Warnings from Professor Stephen Hawking this week about his belief that artificial intelligence (AI) could “outsmart us all” and that there is near certainty of a technological catastrophe, may sound more like a science fiction film than reality to some non-experts, however according to the Financial Times (FT) the pace of progression in AI is already gaining speed and policy makers should already be considering the social impact.
AI isn’t the only technological area gaining momentum, experts at the Analytics and Big Data Congress earlier this week said that keeping and storing big data is also going to get more difficult in the future. According to Robert Easton (Head of Google Cloud Platform UK&I, Google) data is only going to become harder to store in the future as the rate of change gets faster. “Today is the slowest rate of change we will ever experience, because everything from now is only going to get faster.”
Easton highlighted that 28% of 3-4 year olds in the UK already use a tablet or iPad which demonstrates how technically savvy the next generation will be. Easton said that to keep up with competition enterprises need to look out for and anticipate the next companies entering the marketplace and that companies such as Nest (contemporary Interior design solutions), Uber (private taxi app) and Airbnb (unique accommodation service) have already taken traditional services and revolutionised them.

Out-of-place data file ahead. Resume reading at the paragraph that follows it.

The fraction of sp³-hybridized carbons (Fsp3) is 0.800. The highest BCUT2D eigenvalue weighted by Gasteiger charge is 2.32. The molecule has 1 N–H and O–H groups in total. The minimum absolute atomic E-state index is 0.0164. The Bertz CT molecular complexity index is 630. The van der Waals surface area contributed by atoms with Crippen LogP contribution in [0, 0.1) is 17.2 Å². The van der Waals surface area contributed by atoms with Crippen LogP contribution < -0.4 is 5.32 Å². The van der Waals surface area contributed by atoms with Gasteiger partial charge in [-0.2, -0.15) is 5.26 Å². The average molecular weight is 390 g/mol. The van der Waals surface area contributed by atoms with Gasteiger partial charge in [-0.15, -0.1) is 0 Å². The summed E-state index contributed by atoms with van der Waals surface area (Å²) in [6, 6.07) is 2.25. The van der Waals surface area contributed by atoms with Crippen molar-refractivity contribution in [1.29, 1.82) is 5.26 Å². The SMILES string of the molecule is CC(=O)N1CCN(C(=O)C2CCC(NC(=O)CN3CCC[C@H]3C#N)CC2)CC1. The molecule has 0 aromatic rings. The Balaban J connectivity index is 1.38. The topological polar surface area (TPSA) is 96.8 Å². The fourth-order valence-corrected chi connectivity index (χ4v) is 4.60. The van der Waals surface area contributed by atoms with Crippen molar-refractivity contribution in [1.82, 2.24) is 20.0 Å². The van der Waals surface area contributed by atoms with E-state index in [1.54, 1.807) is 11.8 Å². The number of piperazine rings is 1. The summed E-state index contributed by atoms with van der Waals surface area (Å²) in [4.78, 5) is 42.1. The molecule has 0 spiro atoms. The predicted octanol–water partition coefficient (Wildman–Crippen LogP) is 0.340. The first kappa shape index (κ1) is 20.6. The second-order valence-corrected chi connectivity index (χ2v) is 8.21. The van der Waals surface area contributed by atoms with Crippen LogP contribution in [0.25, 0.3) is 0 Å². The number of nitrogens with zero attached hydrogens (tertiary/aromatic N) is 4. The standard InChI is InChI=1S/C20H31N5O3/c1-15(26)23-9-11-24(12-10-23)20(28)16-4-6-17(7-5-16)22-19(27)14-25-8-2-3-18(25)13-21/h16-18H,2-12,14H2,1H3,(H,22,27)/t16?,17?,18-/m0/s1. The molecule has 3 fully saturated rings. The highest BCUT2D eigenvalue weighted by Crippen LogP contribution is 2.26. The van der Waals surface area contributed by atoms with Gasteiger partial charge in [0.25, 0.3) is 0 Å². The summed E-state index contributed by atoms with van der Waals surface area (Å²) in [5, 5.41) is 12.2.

Wearable devices were also mentioned by Easton as an example of the pace of change getting faster. Google recently made a move into healthcare and Easton said that 100 Google employees are currently working on the early detection of cancer, by identifying nano particles in the blood steam through the administration of pill and a wearable device.
According to the FT, Professor Hawking’s view that computers might one day pose a threat to humanity should be put into perspective. But, before the world gets to this point the collaboration between human and computer intelligence will help to tackle problems that cannot otherwise be solved, for example the ability for computers to analyse huge amounts of data, which could in the future be used to help tackle climate change and disease.
Coming back to the present, one of the key themes at the Analytics and Big Data Congress was the need for organisations to find the right team of people to handle their big data projects. Many companies now realise the pressing need for them to start analysing their big data in order to find its value and many experts at the congress said that mixed teams, made up of staff with different levels of technical ability is the key to a successful data project, both now and in the future.
By Nicole Miskelly, bosbguide, Lead Journalist